“We welcome this decision. Nevertheless we regret that the same judge who released them, saw fit to place them in detention three days earlier. We continue to urge the inclusion of the protection of journalists’ sources in European legislation and call on the judicial authorities to protect this right", the worldwide press freedom organisation said.
Reporters Without Borders welcomed the release on 30 November of two journalists from the daily De Telegraaf, Bart Mos and Joost de Haas, placed in custody on 27 November 2006 by a court in The Hague.
The court ruled that the “journalists had the right to be exempted [from the obligation of giving evidence], now that state security is not at risk”.
The two journalists had been summoned to give evidence in the trial of a former Dutch intelligence officer accused of leaking information about a drug trafficker, Mink Kok. The judge ordered them detained after they refused to reveal their sources for a series of articles about the drug trafficker. They were held at Scheveningen jail in the Hague suburbs.
De Haas was quoted on the Telegraaf website as saying that he was relieved at the outcome. He added that the two journalists had been harassed by other prisoners during their detention.
“We welcome this decision. Nevertheless we regret that the same judge who released them, saw fit to place them in detention three days earlier, the worldwide press freedom organisation said. “We continue to urge the inclusion of the protection of journalists’ sources in European legislation and call on the judicial authorities to protect this right.”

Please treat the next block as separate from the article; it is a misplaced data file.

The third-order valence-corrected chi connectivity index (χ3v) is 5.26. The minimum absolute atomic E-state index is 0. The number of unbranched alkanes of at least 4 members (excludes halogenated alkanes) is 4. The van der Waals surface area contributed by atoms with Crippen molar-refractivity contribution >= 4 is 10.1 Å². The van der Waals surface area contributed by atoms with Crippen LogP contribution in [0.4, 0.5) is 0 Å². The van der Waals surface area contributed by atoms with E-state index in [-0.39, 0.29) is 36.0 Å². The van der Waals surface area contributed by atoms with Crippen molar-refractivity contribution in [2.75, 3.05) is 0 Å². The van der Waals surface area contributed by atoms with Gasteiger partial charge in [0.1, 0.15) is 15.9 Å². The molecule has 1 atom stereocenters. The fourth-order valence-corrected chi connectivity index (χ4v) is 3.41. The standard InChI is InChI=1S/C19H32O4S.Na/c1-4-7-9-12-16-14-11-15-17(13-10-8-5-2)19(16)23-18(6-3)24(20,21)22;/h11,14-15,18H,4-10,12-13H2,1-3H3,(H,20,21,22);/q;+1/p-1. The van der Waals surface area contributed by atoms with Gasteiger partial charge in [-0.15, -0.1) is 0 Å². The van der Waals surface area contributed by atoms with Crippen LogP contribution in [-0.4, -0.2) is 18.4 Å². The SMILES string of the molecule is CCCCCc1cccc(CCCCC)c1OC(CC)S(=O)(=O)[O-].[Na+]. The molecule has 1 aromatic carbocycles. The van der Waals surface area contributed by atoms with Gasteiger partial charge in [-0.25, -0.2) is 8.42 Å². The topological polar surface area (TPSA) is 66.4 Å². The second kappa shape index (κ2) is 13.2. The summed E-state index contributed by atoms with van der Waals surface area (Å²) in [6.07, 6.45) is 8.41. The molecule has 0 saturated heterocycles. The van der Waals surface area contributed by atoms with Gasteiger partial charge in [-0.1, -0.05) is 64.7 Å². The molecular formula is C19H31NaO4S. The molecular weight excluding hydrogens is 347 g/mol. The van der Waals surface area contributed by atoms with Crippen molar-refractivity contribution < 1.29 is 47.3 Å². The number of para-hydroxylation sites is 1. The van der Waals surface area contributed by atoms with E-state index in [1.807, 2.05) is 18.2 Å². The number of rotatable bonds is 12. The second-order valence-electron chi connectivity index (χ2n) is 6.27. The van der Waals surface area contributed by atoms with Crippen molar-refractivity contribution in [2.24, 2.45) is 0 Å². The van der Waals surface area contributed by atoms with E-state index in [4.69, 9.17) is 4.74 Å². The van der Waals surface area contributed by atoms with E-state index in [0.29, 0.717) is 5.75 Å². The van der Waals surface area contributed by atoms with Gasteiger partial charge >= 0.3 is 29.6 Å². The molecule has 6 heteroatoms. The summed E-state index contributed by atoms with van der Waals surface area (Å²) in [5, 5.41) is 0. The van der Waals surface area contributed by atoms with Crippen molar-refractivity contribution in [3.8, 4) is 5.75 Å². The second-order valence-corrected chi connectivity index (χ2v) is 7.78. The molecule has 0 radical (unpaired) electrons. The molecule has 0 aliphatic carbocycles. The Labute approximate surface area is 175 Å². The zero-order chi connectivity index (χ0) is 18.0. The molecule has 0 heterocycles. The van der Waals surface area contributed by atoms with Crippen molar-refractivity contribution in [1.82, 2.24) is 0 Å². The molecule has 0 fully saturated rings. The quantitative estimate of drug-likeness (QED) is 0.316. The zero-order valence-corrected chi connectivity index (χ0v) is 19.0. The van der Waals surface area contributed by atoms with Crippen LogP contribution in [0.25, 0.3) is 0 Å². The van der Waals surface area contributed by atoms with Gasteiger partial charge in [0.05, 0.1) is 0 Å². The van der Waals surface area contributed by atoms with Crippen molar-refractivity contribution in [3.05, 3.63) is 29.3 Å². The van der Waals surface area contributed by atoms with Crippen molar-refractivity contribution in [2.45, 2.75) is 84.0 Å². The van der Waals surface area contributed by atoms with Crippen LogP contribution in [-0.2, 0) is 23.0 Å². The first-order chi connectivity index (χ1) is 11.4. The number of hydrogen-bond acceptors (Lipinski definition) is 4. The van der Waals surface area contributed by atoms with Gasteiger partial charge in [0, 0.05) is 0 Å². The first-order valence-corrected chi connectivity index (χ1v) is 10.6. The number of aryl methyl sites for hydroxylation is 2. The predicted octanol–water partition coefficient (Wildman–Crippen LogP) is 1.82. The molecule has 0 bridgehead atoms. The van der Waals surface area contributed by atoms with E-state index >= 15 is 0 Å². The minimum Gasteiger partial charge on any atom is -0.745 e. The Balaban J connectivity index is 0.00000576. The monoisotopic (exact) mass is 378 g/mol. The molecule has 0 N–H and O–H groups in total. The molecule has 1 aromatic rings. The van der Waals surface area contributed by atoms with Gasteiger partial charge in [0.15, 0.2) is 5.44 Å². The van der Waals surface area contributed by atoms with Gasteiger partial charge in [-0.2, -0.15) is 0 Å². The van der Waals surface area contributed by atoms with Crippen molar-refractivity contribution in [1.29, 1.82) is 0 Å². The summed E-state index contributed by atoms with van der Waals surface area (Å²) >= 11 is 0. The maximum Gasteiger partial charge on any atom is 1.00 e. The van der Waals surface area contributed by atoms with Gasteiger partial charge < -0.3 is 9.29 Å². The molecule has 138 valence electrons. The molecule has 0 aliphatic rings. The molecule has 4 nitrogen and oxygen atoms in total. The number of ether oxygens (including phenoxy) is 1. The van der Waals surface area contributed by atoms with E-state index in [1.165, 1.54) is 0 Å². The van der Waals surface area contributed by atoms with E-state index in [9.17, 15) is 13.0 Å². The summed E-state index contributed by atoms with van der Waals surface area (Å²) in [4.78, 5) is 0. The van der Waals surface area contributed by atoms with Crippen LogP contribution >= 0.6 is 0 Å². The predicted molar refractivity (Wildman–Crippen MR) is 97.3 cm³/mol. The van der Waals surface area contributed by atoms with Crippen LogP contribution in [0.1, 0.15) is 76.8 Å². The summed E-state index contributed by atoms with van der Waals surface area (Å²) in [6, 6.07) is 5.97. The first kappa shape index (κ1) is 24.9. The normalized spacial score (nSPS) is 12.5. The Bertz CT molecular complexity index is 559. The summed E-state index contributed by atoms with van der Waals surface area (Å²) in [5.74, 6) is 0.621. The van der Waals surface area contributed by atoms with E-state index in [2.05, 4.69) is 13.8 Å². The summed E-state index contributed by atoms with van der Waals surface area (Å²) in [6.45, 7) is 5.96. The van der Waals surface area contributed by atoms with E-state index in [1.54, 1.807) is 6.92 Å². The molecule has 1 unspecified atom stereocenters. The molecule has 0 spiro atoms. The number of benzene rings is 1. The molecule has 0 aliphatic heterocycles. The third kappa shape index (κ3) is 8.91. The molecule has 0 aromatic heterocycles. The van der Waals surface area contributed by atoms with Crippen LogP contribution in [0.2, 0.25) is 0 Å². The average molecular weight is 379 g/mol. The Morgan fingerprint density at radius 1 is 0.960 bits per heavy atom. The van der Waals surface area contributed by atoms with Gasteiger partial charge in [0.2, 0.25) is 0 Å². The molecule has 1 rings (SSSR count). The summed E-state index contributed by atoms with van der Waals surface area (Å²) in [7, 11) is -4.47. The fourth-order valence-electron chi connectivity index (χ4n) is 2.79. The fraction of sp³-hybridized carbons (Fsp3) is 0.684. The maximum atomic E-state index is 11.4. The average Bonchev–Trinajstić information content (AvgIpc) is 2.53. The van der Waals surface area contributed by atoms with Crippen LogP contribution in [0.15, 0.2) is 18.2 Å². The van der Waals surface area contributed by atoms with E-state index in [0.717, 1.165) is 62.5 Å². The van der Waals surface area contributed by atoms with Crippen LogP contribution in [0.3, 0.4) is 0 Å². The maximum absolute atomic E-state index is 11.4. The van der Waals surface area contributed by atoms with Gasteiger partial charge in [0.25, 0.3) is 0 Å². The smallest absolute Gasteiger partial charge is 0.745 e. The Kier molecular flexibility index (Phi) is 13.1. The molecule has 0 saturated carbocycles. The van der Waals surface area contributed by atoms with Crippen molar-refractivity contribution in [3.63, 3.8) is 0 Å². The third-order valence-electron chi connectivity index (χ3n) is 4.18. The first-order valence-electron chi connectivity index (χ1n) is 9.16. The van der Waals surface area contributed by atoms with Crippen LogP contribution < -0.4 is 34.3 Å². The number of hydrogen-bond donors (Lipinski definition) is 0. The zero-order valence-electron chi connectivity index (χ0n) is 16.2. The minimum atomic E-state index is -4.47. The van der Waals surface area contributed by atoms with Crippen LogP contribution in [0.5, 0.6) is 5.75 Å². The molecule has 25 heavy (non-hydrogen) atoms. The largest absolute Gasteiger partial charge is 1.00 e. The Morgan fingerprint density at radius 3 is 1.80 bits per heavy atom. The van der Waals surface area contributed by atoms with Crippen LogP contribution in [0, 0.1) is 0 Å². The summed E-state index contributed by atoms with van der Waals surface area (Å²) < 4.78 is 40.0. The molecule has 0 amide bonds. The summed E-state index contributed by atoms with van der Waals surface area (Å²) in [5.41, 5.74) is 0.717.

28 November 2006
Trial judge detains two journalists for refusing to reveal source
Reporters Without Borders voiced “surprise and concern” at yesterday’s decision by a court in The Hague to detain two journalists with the daily De Telegraaf, Bart Mos and Joost de Haas, for revealing to identify their sources during a trial in which they appeared as witnesses.
“This decision was disproportionate,” the press freedom organisation said. “If journalists are forced to reveal their sources, their sources will soon dry up. We hope Mos and De Haas will be quickly released and will not be prosecuted.”
Reporters Without Borders said the right of journalists to protect the confidentiality of their sources must be enshrined in European legislation as a matter of urgency, based above all on article 10 of the European Convention on Human Rights, which says: “Everyone has the right to freedom of expression. This right shall include freedom to hold opinions and to receive and impart information and ideas without interference by public authority and regardless of frontiers.”
The organisation added: “The confidentiality of sources is the cornerstone of press freedom and is indispensable for investigative journalism. Without it, the media could not play the role that is essential in any properly-functioning democracy.”
Mos and De Haas were called to testify in the trial of a former Dutch intelligence officer who is accused of leaking information about a drug trafficker, Mink Kok. De Telegraaf had cited unidentified intelligence officials as its source for information about Kok. The judge ordered Mos and De Haas placed in detention after they refused to say if the former official on trial was their source.
They can be held for 48 hours, after which another court will have to decide whether to extend their detention for up to 12 days. They are being held in Scheveningen prison in suburb of The Hague.